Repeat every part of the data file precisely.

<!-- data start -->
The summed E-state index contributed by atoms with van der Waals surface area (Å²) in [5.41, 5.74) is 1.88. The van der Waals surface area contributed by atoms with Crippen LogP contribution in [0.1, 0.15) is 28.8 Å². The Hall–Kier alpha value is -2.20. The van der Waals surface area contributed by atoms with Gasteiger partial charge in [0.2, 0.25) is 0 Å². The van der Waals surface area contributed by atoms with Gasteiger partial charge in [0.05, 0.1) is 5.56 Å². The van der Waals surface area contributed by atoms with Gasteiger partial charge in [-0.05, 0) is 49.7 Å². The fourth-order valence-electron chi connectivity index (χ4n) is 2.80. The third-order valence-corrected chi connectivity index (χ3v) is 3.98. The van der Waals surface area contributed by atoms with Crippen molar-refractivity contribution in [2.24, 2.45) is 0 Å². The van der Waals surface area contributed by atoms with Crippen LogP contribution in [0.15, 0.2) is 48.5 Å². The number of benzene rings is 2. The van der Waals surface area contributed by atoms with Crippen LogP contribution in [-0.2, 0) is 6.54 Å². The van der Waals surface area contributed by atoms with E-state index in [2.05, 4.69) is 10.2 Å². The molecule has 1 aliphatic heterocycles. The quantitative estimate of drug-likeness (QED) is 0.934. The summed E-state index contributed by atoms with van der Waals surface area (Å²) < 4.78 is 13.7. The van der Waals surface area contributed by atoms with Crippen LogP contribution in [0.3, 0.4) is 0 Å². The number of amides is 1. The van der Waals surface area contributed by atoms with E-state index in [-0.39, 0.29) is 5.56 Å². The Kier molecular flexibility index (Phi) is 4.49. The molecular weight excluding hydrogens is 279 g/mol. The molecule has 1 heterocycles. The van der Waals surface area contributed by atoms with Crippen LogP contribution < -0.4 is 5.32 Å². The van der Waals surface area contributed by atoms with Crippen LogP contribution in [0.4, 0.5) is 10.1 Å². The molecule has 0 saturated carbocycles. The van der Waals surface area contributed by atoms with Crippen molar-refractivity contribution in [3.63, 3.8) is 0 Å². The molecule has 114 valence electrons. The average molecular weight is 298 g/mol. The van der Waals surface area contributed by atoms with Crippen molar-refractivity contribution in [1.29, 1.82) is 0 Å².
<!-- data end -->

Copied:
The summed E-state index contributed by atoms with van der Waals surface area (Å²) in [5.41, 5.74) is 1.88. The van der Waals surface area contributed by atoms with Crippen LogP contribution in [0.1, 0.15) is 28.8 Å². The Hall–Kier alpha value is -2.20. The van der Waals surface area contributed by atoms with Gasteiger partial charge in [0.2, 0.25) is 0 Å². The van der Waals surface area contributed by atoms with Gasteiger partial charge in [0.05, 0.1) is 5.56 Å². The van der Waals surface area contributed by atoms with Gasteiger partial charge in [-0.05, 0) is 49.7 Å². The fourth-order valence-electron chi connectivity index (χ4n) is 2.80. The third-order valence-corrected chi connectivity index (χ3v) is 3.98. The van der Waals surface area contributed by atoms with Crippen molar-refractivity contribution in [2.24, 2.45) is 0 Å². The van der Waals surface area contributed by atoms with Crippen LogP contribution in [0.15, 0.2) is 48.5 Å². The number of benzene rings is 2. The van der Waals surface area contributed by atoms with Crippen LogP contribution in [-0.2, 0) is 6.54 Å². The van der Waals surface area contributed by atoms with E-state index in [2.05, 4.69) is 10.2 Å². The molecule has 1 aliphatic heterocycles. The quantitative estimate of drug-likeness (QED) is 0.934. The summed E-state index contributed by atoms with van der Waals surface area (Å²) < 4.78 is 13.7. The van der Waals surface area contributed by atoms with Crippen LogP contribution in [0.3, 0.4) is 0 Å². The number of amides is 1. The van der Waals surface area contributed by atoms with E-state index in [-0.39, 0.29) is 5.56 Å². The Kier molecular flexibility index (Phi) is 4.49. The molecular weight excluding hydrogens is 279 g/mol. The molecule has 1 heterocycles. The van der Waals surface area contributed by atoms with Crippen LogP contribution < -0.4 is 5.32 Å². The van der Waals surface area contributed by atoms with Crippen LogP contribution in [0.4, 0.5) is 10.1 Å². The molecule has 0 saturated carbocycles. The van der Waals surface area contributed by atoms with Crippen molar-refractivity contribution in [3.63, 3.8) is 0 Å². The molecule has 114 valence electrons. The average molecular weight is 298 g/mol. The van der Waals surface area contributed by atoms with Crippen molar-refractivity contribution in [1.29, 1.82) is 0 Å².